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Click to see detail of route in map.

Hadrian's Arch, or Triumphal Arch was build in AD 129 to honour the visit of Emperor Hadrian.

Dianne getting a feel of the Roman empire muscle


The promised land, view from Mt Nebo



Some tourist demonstrating you really can float in the Dead Sea waters. High salinity, due to evaporation means you literally just bob about in the water like a cork. This is definitely one of those 'must do in your lifetime' activities.

No Dianne doesn't have a 'great' tan, she's covered in rejuvenating Dead Sea mud. For $3.00 she got some young bloke to rub the mud 'all over'. I then got to rub the mud off in the sea.


Views from the Panorama highway. That's the Dead Sea and Israel in the distance.

It's cooler up here in the hills on the Kings Highway...

...land of the Bedouin where their dogs are used to control the sheep......and the road and the views are fantastic.



The Crusader Castle of Karak



The terrain along the Kings Highway is so diverse. From barren hills...

...to rolling fields...

...and through rocky canyons.


The Siq or narrow Canyon, entrance to the ancient City

Our first sight of the Treasury in the morning light as we went through the last narrow bend in the Siq.


Al Deir


Proud Arab Guard of the City

Petra


The Treasury from the siq in the late morning light, the colours of the rocks change with the time of day.

On the Kings Highway again and our last view of the Rock formations that hide the ancient city of Petra.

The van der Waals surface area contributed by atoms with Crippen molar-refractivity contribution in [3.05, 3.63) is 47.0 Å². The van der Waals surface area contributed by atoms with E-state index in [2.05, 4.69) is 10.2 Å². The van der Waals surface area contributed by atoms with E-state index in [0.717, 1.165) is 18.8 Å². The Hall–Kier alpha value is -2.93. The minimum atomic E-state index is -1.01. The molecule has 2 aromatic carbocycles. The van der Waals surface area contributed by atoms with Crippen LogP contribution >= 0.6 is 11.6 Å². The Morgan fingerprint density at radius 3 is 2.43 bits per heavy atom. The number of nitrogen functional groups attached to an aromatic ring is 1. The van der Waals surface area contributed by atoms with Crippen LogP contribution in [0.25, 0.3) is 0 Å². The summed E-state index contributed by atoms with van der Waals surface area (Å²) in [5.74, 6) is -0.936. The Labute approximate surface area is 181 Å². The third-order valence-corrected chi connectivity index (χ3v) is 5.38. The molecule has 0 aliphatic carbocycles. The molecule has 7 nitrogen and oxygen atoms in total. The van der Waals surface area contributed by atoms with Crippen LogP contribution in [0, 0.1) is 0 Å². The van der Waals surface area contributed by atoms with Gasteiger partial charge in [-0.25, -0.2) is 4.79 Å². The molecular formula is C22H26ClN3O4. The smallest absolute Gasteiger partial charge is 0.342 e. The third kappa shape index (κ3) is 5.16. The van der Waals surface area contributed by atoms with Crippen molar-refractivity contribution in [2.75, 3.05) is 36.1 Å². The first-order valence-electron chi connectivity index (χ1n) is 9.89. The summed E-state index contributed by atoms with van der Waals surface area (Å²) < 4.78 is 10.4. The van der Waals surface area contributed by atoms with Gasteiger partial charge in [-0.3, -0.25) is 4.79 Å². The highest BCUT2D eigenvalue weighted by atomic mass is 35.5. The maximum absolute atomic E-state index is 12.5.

Riding into the desert area of Wadi Rum in the early morning light.
Bedouins still retain goat and sheep herds and other traditional ways of life.





The haunting Wadi Rum desert changing colour with the setting sun.

Jordan
Young Bedouin goat herder.


Clear cool waters of the Red Sea.


Locals swimming in the Public beach near the port of Aqaba.


Aqaba and the Red Sea with Israel on the opposite bank.

To get an understanding of Jordanian timeline, click here

To get a country profile of Jordan, click here

Rejuvenating Jordan

There are two border crossings from Syria into Jordan. The biggest and busiest is the Jabir crossing, but the road from there leads to the capital Amman and we just didn't feel like having to cope with another huge city. The Ramtha crossing further west is smaller and from there we can easily get to Jerash where there are famous Roman ruins. Trouble is that the Ramtha crossing is used by the Syrians to transport fruit and vegetables into Jordan and there are literally hundreds of cars and pickups loaded with produce waiting to get through the border. The Jordanians are sticklers for security and each vehicle is thoroughly unloaded and searched for contraband (drugs). This means there is a very long queue to get through the border.

What to do? Well sometimes it pays to be ignorant and we just rode past all the waiting vehicles and up to the immigration and customs offices and presented our papers. The officials were somewhat surprised to see tourists at this crossing, but after a short discussion processed us quickly and without searching the bike. Less than an hour and we were in Jordan on our way to Jerash and being greeted enthusiastically by the locals chanting 'Welcome to Jordan'.